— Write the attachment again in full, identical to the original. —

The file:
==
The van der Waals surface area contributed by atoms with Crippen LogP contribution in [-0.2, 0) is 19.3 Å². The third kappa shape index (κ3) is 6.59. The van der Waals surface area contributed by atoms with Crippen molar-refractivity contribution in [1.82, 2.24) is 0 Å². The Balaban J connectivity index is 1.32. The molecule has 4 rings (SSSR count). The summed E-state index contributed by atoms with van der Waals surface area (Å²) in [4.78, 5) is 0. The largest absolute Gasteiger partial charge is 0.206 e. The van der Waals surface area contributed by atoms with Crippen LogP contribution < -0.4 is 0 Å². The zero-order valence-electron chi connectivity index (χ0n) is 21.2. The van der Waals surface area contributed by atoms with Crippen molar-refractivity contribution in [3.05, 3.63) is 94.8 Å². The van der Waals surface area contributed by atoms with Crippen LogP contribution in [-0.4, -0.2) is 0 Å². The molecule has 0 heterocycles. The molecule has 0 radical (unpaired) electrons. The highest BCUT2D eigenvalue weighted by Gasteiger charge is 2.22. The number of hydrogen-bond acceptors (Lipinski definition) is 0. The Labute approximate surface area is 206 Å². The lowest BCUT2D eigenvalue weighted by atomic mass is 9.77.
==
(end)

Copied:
The van der Waals surface area contributed by atoms with Crippen LogP contribution in [-0.2, 0) is 19.3 Å². The third kappa shape index (κ3) is 6.59. The van der Waals surface area contributed by atoms with Crippen molar-refractivity contribution in [1.82, 2.24) is 0 Å². The Balaban J connectivity index is 1.32. The molecule has 4 rings (SSSR count). The summed E-state index contributed by atoms with van der Waals surface area (Å²) in [4.78, 5) is 0. The largest absolute Gasteiger partial charge is 0.206 e. The van der Waals surface area contributed by atoms with Crippen LogP contribution < -0.4 is 0 Å². The zero-order valence-electron chi connectivity index (χ0n) is 21.2. The van der Waals surface area contributed by atoms with Crippen molar-refractivity contribution in [3.05, 3.63) is 94.8 Å². The van der Waals surface area contributed by atoms with Crippen LogP contribution in [-0.4, -0.2) is 0 Å². The molecule has 0 heterocycles. The molecule has 0 radical (unpaired) electrons. The highest BCUT2D eigenvalue weighted by Gasteiger charge is 2.22. The number of hydrogen-bond acceptors (Lipinski definition) is 0. The Labute approximate surface area is 206 Å². The lowest BCUT2D eigenvalue weighted by atomic mass is 9.77.